Friends, I hope you are ready for a howling good time. Okay, I promise no more puns like that. For your retro listening pleasure today we have an 1977 LP entitled The Wolfman Speaks. Featuring none other than the esteemed Lon Chaney Jr. as narrator, for a nice selection of ghost stories.
I will obviously point out the oddness of the original LP cover for The Wolfman Speaks. You notice it too, right? I was a little shocked to see not an image from 1941’s The Wolf Man but 1961’s The Curse of the Werewolf instead. I will of course admit that as cinematic lycanthropes go, Oliver Reed’s take as a wolfman is pretty amazing too.
In fact I am rather surprised that the 1961 film hasn’t been subject of a remake yet. On the other hand there are some who might claim that it has been. Or at the very least some plot points were perhaps a little similar?
The Wolfman Speaks besides being recorded in what was billed as “Non-Living Scary-O”, features the last recordings of Chaney. The actor had passed away back in 1973 with his final film role being Dracula vs. Frankenstein in 1971. So as to how this record came to be I’m not really sure. I believe that Chaney lost his ability to speak without a throat mic around 1970. I wonder if perhaps this audio was meant for another LP similar to likes that David McCallum or Roddy McDowall produced?
When it comes to Lon Chaney Jr, I will admit I have always felt a bit of sadness. As an actor I think he was always under the impression that he had to escape the shadow that was his Father’s legacy. Naturally I believe he did that in spades with some of his own films. However, much like Bela Lugosi he was typecast into certain roles and it appears that his means of escape came in a bottle. Personally it is hard to watch some of his later work, you can see how time had been unkind to him. At the very least he left a solid legacy of his own behind in his earlier films as well as radio!
Now then, grab your favorite beverage and snacks, sit back and enjoy The Wolfman Speaks!
The Universal Monsters are hands down my favorite series of films. Indeed of all time. I have shared my literally earliest film memories on the site before. Which of course was for James Whale’s 1931 cinematic masterpiece Frankenstein. However that was only my first taste of the beautiful dark universe that the studio had to offer.
This is a fact that I’ve shared on the Saturday Frights podcast once or twice before. Even as a young boy I sided with the Universal Monsters. The Frankenstein Monster, the Wolf Man, and Creature from the Black Lagoon were hunted and hounded by mobs and interlopers.
Granted of course the actions of Dracula, The Phantom of the Opera and The Invisible Man are a little more harder to defend.
Having said that though I still side a little with them. The outcasts,the forgotten and shunned, are feelings I understood as I was growing up. Luckily the midnight movies I could tune in on our TV antennae, gave me a first class education on the classic horror films offered by Universal Pictures.
Now I do realize I am not in the minority when it comes to loving the Universal Monsters. Thanks to my co-writer on the Saturday Frights Facebook page, Rockford Jay, I learned this evening of a new art exhibit.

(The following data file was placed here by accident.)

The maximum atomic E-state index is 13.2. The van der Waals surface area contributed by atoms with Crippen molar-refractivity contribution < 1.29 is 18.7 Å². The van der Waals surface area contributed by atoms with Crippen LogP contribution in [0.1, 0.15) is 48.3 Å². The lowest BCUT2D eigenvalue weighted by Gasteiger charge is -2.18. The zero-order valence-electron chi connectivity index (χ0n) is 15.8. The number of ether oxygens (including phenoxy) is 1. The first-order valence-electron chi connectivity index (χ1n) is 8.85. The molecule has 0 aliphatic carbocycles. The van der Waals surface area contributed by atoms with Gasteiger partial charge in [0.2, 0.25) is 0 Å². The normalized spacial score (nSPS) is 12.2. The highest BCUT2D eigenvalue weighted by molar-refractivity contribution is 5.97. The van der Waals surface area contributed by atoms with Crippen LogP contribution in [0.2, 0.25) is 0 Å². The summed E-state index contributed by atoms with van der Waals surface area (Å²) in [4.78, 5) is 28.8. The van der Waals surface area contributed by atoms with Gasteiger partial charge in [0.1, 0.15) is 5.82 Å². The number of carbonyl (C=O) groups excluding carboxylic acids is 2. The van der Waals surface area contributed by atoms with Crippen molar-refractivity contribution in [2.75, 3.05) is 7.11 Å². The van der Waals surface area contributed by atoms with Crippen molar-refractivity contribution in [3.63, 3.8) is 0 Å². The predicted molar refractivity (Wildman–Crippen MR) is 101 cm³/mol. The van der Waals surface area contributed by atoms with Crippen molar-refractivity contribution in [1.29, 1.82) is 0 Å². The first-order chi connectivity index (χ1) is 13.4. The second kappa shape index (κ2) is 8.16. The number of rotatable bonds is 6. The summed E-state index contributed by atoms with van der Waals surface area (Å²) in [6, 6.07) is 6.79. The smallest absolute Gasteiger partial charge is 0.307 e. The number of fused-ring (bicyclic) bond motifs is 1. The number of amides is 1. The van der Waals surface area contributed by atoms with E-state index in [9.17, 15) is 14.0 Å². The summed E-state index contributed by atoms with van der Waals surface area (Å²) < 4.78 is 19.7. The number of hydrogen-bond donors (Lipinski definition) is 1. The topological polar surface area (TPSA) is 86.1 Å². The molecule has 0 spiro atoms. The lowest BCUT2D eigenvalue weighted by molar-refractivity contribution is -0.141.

Illustration images courtesy of Mondo.
Taking place at this very moment in Austin, Texas – you can visit the Mondo Gallery. Checking out the beautiful artwork of such talented artists like Francesco Francavilla.
I would be remiss in not pointing out that one of personal favorites happens to be Eric Powell’s. Focusing on my favorite of the Universal Monsters – The Wolf Man!
Let us not forget Jonathan Burton’s take on 1933’s The Invisible Man. A character that I feel you can still sympathize with as it was his experiment that unintentionally drove him mad.
Then there is Stan & Vince’s work featuring The Mummy. In truth, while not my favorite Universal Monster, I personally feel this illustration captures the spirit of the classic film posters of old.
Want to get a better taste of the Universal Monsters artwork being featured? Thankfully there is a video that has been uploaded to YouTube!
Burger Chef and Jeff, does that name ring a bell? For those of us that grew up in the 70s of course it brings to mind the Funmeal. A boxed kids meal that provided puzzles and stories. Focusing on the adventures of Burger Chef and Jeff of course. The Funmeal also generally contained a toy or small collectible as well.
These were the mascots of the Burger Chef chain of fast food restaurants. Obviously. It bears pointing out that in addition to beating McDonald’s to the idea of the Happy Meal. Burger Chef was also quick to land the licensing for a little 1977 movie called Star Wars!
I will get to the subject of our Retro Records for this week in just a second. However I felt I should share a little more information about Burger Chef first. The restaurant got it’s start back in 1957, opening in Indianapolis, Indiana.
Thanks in no small part to focusing on smaller cities, for example my neck of the woods, they quickly expanded their reach. Furthermore in 1968 the chain was scooped up by General Mills which of course faciliated the expansion. By 1972 in fact they had 1,200 restaurants across the United States. It is important to realize that in that same year McDonald’s only had 400 more locations at the time.
I guess what I’m getting at is that it wasn’t a small operation. Now Burger Chef and Jeff were more than mascots, at least that was the case for me. I have mentioned before that growing up my Father and I didn’t have much. So generally once a month when I was taken to Burger Chef it was certainly a treat. One of those reasons I said they were more than mascots to myself is thanks in part to the TV commercials.